Will ACOs Mark the End of Innovation in Medicine?

This is Scott Gottlieb, writing in an American Enterprise Institute report:

The Obama Administration is pinning its hopes for controlling Medicare costs on accountable care organizations (ACOs)—a system in which groups of doctors are given responsibility for a large population of patients, with a share of the doctors’ reimbursement dependent on their ability to reduce spending and improve clinical outcomes.

The Obama team relies heavily on hospitals to develop these new organizations. Yet historically, most of the significant innovation in health care delivery has developed in for-profit companies, often started by entrepreneurs, and has aimed to move patient care away from costly hospital settings and into less expensive outpatient settings.

The Medicare program and the Obama health plan are targeting many of these private businesses with new costs and regulations, so private investors are exiting the health services sector. The number of capital investments in health care services ventures in 2010 was fewer than half the median number of annual deals since 2000.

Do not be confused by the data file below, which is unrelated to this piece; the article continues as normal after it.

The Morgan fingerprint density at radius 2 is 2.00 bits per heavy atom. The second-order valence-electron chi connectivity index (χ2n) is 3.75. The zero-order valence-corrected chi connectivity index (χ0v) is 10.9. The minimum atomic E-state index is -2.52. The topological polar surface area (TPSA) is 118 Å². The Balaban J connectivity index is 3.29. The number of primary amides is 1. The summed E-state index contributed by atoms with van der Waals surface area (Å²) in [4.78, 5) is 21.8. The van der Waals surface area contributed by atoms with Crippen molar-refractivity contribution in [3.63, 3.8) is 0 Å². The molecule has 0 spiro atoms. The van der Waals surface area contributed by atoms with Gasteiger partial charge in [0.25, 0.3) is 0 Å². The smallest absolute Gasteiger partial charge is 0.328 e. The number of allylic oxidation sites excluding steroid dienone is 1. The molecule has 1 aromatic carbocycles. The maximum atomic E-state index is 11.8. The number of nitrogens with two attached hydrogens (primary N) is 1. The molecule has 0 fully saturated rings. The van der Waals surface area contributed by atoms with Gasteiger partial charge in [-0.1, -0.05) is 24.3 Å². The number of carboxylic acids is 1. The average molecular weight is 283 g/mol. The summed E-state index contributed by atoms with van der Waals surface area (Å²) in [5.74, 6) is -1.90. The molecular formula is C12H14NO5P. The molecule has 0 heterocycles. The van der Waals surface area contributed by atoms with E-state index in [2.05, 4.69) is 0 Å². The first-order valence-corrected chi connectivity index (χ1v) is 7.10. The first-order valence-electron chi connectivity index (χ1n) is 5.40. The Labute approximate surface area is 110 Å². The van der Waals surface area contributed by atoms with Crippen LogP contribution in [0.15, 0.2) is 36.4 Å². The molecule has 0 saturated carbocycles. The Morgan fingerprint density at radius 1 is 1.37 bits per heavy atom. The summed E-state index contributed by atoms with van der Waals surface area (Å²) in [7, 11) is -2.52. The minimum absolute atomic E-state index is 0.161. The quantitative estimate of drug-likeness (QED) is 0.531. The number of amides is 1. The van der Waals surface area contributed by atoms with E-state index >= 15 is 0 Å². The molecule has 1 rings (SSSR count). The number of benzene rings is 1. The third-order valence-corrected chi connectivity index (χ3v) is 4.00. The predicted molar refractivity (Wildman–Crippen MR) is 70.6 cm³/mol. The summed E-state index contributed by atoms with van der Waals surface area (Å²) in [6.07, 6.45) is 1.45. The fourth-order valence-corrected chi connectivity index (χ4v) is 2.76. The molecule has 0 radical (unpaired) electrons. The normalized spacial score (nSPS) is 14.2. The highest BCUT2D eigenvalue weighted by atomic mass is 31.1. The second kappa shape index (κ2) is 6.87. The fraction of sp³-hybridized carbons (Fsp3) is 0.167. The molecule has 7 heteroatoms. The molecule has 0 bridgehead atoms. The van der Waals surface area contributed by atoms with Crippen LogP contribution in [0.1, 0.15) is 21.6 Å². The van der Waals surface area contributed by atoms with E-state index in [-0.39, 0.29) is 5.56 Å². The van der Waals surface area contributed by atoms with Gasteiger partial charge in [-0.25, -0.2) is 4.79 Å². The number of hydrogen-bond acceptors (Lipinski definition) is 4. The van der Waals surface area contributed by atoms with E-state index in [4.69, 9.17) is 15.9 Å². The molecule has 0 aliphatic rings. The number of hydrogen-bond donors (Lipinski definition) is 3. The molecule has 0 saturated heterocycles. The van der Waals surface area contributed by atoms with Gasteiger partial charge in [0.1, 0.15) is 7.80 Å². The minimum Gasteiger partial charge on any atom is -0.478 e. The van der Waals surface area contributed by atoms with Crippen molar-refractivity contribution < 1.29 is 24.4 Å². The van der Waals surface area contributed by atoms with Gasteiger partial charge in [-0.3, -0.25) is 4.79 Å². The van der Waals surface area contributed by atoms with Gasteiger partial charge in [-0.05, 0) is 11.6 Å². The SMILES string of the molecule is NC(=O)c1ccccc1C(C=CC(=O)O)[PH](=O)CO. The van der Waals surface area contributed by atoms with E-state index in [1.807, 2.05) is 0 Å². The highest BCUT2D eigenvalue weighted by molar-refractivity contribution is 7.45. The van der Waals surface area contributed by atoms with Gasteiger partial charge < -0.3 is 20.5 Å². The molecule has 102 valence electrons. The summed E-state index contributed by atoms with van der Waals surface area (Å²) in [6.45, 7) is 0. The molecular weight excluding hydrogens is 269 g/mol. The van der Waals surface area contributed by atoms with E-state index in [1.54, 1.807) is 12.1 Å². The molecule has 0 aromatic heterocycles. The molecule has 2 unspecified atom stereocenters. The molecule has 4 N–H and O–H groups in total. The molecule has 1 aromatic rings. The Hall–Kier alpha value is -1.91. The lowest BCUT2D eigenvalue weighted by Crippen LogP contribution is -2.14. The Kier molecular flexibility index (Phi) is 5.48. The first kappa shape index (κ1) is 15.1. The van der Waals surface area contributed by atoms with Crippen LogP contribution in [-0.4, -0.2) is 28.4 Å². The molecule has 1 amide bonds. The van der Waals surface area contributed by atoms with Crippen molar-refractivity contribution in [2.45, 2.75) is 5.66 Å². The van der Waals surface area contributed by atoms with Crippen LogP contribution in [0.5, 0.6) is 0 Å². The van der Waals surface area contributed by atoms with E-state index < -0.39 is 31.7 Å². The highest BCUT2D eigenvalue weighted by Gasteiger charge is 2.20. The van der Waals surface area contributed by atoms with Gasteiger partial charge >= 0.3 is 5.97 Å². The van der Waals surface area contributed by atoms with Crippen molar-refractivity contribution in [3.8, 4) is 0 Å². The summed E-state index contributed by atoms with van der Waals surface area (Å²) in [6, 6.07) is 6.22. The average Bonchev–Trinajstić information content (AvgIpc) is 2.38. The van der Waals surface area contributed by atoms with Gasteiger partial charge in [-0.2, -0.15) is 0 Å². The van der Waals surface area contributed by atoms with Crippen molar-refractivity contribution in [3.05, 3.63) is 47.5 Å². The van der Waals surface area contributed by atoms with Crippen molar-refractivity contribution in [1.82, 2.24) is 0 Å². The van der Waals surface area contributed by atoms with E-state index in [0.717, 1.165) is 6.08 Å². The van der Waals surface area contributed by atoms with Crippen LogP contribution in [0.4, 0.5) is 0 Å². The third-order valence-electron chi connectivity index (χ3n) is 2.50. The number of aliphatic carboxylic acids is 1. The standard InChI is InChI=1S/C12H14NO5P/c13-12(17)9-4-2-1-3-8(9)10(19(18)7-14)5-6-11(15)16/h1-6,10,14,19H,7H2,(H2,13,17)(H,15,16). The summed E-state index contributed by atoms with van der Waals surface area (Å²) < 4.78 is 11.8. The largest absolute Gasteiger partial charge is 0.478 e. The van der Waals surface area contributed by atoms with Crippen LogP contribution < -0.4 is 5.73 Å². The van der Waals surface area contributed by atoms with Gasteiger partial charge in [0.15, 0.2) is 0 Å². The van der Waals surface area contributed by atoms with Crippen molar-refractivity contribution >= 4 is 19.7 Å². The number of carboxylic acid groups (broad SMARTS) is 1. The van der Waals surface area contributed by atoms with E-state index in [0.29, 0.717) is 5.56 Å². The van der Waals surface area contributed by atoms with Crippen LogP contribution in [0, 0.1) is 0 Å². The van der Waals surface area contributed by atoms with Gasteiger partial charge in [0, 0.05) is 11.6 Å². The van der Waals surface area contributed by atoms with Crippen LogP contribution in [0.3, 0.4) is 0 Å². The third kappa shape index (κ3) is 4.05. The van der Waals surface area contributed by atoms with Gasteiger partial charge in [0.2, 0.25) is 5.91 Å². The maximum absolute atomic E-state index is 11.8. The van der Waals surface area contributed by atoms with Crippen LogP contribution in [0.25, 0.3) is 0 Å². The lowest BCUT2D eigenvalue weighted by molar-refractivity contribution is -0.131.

Comments (7)

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  1. Joe S. says:

    Interesting piece. But ACO is just another name for HMO.

  2. Brian Williams. says:

    ACOs will be as effective as HMOs were in the 1990s. When is someone going to try some free-market reforms?

  3. Ken says:

    I think it is government regulation as such, not the ACO concept, that is driving entrepreneurs from the field.

  4. Stephen C. says:

    ACOs are the means by which the government is going to take over the health care system.

  5. Devon Herrick says:

    Everyone seems to agree upon the goals of ACOs. The question is how do you get providers to implement high quality, low-cost health care when it is not in their self-interest to do so? Low-cost care means giving up revenue providers otherwise would make on redundant tests, over-treatment, etc. ACOs are a worthy goal inhibited by a difficult implementation.

  6. Virginia says:

    I don’t necessarily think you can just blame the ACO’s. It’s the whole system that is discouraging innovation.

  7. Bruce says:

    The answer to you question is “yes.” At least inside the system. But as you post at the Health Affairs blog points out, lots of people are going to leave the system. And outside the third party payer system, there will be lots of innovation. Here’s the post: